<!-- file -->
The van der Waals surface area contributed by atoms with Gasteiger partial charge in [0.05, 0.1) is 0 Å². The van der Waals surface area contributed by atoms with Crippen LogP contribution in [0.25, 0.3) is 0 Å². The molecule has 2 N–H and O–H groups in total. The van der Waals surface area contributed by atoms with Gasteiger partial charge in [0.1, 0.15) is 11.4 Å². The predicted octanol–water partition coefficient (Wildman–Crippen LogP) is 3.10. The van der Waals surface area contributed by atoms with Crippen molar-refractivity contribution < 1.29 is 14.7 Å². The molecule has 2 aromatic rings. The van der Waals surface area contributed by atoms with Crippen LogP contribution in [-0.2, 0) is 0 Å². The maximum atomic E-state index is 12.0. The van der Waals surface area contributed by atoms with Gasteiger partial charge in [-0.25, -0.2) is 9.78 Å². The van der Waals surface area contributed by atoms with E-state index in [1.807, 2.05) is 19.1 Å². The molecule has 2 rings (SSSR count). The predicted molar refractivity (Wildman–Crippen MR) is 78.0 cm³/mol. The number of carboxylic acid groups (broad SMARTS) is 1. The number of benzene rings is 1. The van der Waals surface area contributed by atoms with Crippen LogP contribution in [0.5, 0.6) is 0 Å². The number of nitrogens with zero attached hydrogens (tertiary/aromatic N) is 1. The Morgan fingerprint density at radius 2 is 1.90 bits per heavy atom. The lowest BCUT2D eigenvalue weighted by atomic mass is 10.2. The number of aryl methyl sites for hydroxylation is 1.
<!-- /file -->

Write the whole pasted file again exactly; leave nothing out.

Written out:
The van der Waals surface area contributed by atoms with Gasteiger partial charge in [0.05, 0.1) is 0 Å². The van der Waals surface area contributed by atoms with Crippen LogP contribution in [0.25, 0.3) is 0 Å². The molecule has 2 N–H and O–H groups in total. The van der Waals surface area contributed by atoms with Gasteiger partial charge in [0.1, 0.15) is 11.4 Å². The predicted octanol–water partition coefficient (Wildman–Crippen LogP) is 3.10. The van der Waals surface area contributed by atoms with Crippen molar-refractivity contribution < 1.29 is 14.7 Å². The molecule has 2 aromatic rings. The van der Waals surface area contributed by atoms with Crippen LogP contribution in [-0.2, 0) is 0 Å². The maximum atomic E-state index is 12.0. The van der Waals surface area contributed by atoms with Gasteiger partial charge in [-0.25, -0.2) is 9.78 Å². The van der Waals surface area contributed by atoms with E-state index in [1.807, 2.05) is 19.1 Å². The molecule has 2 rings (SSSR count). The predicted molar refractivity (Wildman–Crippen MR) is 78.0 cm³/mol. The number of carboxylic acid groups (broad SMARTS) is 1. The number of benzene rings is 1. The van der Waals surface area contributed by atoms with Crippen LogP contribution in [0.5, 0.6) is 0 Å². The number of nitrogens with zero attached hydrogens (tertiary/aromatic N) is 1. The Morgan fingerprint density at radius 2 is 1.90 bits per heavy atom. The lowest BCUT2D eigenvalue weighted by atomic mass is 10.2. The number of aryl methyl sites for hydroxylation is 1.